“The Spirit’s Right Oasis”

A World Without Objects is a Sensible Emptiness

Richard Wilbur

The tall camels of the spirit
Steer for their deserts, passing the last groves loud
With the sawmill shrill of the locust, to the whole honey of the arid
Sun. They are slow, proud,

And move with a stilted stride
To the land of sheer horizon, hunting Traherne’s
Sensible emptiness, there where the brain’s lantern-slide
Revels in vast returns.

O connoisseurs of thirst,
Beasts of my soul who long to learn to drink
Of pure mirage, those prosperous islands are accurst
That shimmer on the brink

Of absence; auras, lustres,
And all shinings need to be shaped and borne.
Think of those painted saints, capped by the early masters
With bright, jauntily-worn

Aureate plates, or even
Merry-go-round rings. Turn, O turn
From the fine sleights of the sand, from the long empty oven
Where flames in flamings burn

Back to the trees arrayed
In bursts of glare, to the halo-dialing run
Of the country creeks, and the hills’ bracken tiaras made
Gold in the sunken sun,

Wisely watch for the sight
Of the supernova burgeoning over the barn,
Lampshine blurred in the steam of beasts, the spirit’s right
Oasis, light incarnate.

magi

source: wendythomasrussell.com

I love this poem. Especially for Advent.

It seems to me Wilbur is wrestling with a philosophical problem–maybe Bishop Berkley’s strange insistence on the priority of perception over “objective” things which I learned about only recently–a problem anyway that involves a sort of Gnostic emphasis on the “spiritual” over the material world. This is, indeed, a problem to which Wilbur continually returns. His poetry is often about the dignity and goodness of the world in all it’s messiness and decay–making him rather a literary brother to Flannery O’Connor, and rather an appropriate poet to read during this Season of the Incarnation.

Wilbur gets his title from Thomas Traherne who says “Life without objects is a sensible emptiness, and that is a greater misery than death or nothing” (as quoted by Engel, here). Rather a strange sentiment for those of us who don’t want to be too materialistic during Christmas, no? Yet fleeing from “objects” is exactly what Wilbur wants us to avoid.

In this (Christmas?) poem, the “beasts of [his] soul,” dissatisfied with lowly corporeality, turn away from John the Baptist’s “shrill of the locust” in the “last groves” of trees, toward the golden “whole honey of the arid / Sun” (3-4). They  “long to learn to drink / Of pure mirage” and thus set out deep into the desert, often an image suggesting retreat from the world (10-11).

Alluding gently to the wise men from the East, here the “tall camels of the spirit” traverse the sands in search of some “sheer horizon” (1, 6).  It’s rather an understandable longing that we all feel–wanting to extract ourselves from the clutter and bustle of living, peeling away icky fleshiness so that we can wander peacefully in the clarity of intellect. Perhaps Wilbur is alluding to the common practice of Eastern religions and philosophies of trying to separate oneself from suffering and all forms of earthly attachment.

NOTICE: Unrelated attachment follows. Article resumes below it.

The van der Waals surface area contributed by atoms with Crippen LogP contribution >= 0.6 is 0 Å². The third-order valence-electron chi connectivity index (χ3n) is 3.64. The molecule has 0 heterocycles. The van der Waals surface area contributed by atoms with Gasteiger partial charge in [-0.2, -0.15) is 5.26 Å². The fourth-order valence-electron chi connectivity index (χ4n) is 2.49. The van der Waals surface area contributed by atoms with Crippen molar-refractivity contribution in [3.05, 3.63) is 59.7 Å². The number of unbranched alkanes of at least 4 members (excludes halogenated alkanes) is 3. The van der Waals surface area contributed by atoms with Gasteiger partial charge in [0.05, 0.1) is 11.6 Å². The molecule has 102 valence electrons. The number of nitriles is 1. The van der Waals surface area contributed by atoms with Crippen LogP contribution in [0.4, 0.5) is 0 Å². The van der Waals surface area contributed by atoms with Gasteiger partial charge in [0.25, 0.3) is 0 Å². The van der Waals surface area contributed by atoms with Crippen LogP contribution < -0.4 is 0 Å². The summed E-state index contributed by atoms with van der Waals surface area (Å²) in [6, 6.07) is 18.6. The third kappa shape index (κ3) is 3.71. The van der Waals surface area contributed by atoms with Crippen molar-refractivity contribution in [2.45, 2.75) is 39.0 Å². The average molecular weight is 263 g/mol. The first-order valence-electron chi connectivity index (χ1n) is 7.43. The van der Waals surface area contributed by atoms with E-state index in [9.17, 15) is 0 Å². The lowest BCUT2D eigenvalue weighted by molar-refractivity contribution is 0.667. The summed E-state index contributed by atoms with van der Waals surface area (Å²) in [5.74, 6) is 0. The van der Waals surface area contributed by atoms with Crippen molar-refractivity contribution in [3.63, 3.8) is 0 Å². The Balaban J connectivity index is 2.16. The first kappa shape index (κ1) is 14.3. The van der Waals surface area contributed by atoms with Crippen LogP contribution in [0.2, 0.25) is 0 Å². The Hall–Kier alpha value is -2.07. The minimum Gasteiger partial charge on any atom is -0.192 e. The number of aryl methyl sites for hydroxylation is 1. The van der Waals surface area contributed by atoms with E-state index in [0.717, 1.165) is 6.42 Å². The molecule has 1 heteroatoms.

But Wilbur insists that such detachment is a horizon of impossibility. Such places of spiritual purity are nothing more than “fine slights of the sand”–the pun is rather irresistible–that “shimmer on the brink of absence” (19, 12-13).

He then turns, unexpectedly, to iconography: “Think of those painted saints” who were “capped” with halos (15-16). For the Eastern Church, icons are sensible ways to reach the divine. Yet you reach God by praying through them, not around them.

Similarly, Wilbur argues that going out into the desert of intellectual reverie is not the right way to arrive at truth: “[A]ll shinings need to be shaped and borne”–we should not look for the light apart from material things upon which it shines (14). And thus he calls back the “camels” of his own prodigal spirit from their arid deserts–go back the way you came, to the trees, to life, to the messy world you tried to escape:

Back to the trees arrayed
In bursts of glare, to the halo-dialing run
Of the country creeks, and the hills’ bracken tiaras made
Gold in the sunken sun

All natural, material things aglow (even halo-ed!) with the light you were looking for in the first place. This image of all things shining with heavenly light reminds me a lot of C. S. Lewis’ oft-quoted saying: “I believe in Christianity as I believe that the sun has risen: not only because I see it, but because by it I see everything else.” Loving Christ does enable you to see everything–even the most mundane things–in new ways. All things, especially the things you used to overlook, suddenly become important.

I hope, this Christmas, I can similarly turn back toward the messiness of living in a new way.

Wilbur concludes with the image of the Star of Bethlehem over the stable and the “right oasis” for our thirsty spirits–a humble, earthly oasis in the desert:

Wisely watch for the sight
Of the supernova burgeoning over the barn,
Lampshine blurred in the steam of beasts, the spirit’s right
Oasis, light incarnate. (24-28)

icone-noel

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1 Comment

Filed under Catholicism, Christ

One response to ““The Spirit’s Right Oasis”

  1. I’m enjoying your blog, Maura! It is thought-provoking.

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